Welcome to Hyperion Records, an independent British classical label devoted to presenting high-quality recordings of music of all styles and from all periods from the twelfth century to the twenty-first.
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It is clear that Tchaikovsky wished to impress his former teacher with his compositional sophistication, choosing as his vehicle a deft demonstration of his ability to use the same theme six times in pieces of such different character that only the most attentive listeners will discern the common thread. Tchaikovsky knew that one of Rubinstein’s concert favourites, Schumann’s Carnaval, took the same approach to its thematic material. In the Prelude and the Fugue, the theme hints at its roots in Russian folk song, but also shows that it can ably support the earnest contrapuntal treatment in the manner of Bach. The Impromptu is the most overtly Schumannesque, ever capricious and submerging the theme inside its fleet figuration.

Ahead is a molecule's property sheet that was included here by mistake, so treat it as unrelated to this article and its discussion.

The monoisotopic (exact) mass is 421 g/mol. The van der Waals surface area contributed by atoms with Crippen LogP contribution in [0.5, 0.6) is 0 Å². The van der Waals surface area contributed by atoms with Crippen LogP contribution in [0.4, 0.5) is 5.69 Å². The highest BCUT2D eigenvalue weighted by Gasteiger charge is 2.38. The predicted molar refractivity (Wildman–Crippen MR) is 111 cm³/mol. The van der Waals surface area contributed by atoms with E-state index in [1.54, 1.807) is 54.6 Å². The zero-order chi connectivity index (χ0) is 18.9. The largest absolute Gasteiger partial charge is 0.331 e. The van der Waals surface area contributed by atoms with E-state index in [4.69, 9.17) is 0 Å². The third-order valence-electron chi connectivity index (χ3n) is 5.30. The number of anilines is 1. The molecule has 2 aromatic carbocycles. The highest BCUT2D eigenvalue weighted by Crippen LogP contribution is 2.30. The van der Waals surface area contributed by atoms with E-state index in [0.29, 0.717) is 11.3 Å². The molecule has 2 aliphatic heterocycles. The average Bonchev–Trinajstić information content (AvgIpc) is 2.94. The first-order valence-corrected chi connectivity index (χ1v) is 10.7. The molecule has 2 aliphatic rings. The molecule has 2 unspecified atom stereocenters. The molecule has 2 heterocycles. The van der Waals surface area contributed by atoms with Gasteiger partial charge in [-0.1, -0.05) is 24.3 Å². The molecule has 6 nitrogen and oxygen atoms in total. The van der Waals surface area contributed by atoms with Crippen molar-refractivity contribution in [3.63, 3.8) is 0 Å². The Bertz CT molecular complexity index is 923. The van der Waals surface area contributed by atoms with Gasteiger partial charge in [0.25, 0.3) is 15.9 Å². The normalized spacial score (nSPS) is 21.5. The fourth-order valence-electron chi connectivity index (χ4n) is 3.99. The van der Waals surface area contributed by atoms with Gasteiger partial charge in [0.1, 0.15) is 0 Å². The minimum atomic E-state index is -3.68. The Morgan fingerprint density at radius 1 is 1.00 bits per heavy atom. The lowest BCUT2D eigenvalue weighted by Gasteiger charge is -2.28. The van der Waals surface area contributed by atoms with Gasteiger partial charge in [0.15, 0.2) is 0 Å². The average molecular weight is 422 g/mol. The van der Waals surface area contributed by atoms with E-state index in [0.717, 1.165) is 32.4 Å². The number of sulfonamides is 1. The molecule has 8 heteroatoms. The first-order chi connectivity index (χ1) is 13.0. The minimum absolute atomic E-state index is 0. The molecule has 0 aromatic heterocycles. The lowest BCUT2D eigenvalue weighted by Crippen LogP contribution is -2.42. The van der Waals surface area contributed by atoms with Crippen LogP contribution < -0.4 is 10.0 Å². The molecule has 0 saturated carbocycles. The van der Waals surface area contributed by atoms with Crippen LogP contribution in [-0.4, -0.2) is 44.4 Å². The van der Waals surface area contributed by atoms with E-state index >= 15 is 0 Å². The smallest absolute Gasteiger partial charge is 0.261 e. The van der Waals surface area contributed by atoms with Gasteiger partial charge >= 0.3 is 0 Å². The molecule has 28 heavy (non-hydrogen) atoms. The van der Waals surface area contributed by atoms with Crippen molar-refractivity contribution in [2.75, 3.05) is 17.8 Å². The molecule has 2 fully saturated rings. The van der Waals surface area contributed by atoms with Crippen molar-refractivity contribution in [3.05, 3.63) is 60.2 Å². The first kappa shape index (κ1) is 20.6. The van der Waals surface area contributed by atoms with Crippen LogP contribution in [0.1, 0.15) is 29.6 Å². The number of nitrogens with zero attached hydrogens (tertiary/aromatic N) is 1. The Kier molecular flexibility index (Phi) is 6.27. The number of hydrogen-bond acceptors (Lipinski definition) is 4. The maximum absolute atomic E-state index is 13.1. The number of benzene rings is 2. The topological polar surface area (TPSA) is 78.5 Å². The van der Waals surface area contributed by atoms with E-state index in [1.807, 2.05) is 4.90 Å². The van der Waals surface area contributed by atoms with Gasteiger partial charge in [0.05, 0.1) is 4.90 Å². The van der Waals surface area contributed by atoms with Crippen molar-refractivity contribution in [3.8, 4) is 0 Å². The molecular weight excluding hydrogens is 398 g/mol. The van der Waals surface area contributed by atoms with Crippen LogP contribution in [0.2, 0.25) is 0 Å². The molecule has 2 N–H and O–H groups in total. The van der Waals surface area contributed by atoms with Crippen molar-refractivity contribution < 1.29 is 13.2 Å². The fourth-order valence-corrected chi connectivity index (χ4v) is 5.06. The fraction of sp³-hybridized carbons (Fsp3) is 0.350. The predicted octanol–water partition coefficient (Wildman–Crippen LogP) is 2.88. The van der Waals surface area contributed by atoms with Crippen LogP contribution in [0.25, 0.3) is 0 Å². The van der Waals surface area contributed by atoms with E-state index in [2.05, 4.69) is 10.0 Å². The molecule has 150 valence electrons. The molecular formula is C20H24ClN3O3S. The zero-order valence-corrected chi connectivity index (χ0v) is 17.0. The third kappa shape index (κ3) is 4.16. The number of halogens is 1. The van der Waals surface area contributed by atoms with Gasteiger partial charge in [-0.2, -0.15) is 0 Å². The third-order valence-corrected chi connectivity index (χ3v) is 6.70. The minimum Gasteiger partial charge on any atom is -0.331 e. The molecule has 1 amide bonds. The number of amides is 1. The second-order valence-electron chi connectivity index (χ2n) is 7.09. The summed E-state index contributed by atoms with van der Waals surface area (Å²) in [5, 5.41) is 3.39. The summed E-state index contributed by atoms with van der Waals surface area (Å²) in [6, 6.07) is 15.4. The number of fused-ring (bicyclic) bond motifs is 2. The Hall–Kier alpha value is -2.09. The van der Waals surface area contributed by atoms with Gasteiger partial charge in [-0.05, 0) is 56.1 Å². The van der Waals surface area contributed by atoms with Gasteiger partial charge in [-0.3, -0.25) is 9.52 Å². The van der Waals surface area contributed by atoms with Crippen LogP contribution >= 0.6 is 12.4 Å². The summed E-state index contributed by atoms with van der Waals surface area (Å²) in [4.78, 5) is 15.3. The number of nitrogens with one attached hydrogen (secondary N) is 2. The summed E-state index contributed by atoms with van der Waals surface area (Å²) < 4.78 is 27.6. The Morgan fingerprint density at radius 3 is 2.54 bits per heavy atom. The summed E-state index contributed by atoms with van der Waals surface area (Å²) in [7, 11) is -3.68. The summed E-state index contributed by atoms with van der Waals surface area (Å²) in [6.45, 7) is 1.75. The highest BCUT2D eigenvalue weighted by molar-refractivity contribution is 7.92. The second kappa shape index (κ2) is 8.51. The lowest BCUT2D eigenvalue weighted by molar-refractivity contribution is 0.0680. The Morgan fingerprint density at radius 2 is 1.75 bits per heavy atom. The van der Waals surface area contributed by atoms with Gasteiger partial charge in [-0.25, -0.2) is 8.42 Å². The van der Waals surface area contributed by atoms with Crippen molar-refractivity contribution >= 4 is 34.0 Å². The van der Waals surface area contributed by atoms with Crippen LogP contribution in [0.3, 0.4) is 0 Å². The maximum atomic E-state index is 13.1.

The Funeral March does its best to conceal any semblance of a walking pulse so that it can convey a more personal grief. Its middle section is a passionate outburst that culminates in a quotation of the Dies irae chant from the Catholic requiem mass, which had become a much-used symbol of death in the hands of Romantic composers. The Mazurka takes off from where the Funeral March had stopped, inheriting some gloom, but eventually brightens up. The final Scherzo is built around Tchaikovsky’s favourite device of alternating between two and three beats (6/8 and 3/4), and hovers between pure playfulness and the desire for a lyrical utterance, which has a chance to break through in the more placid middle section.
from notes by Marina Frolova-Walker © 2019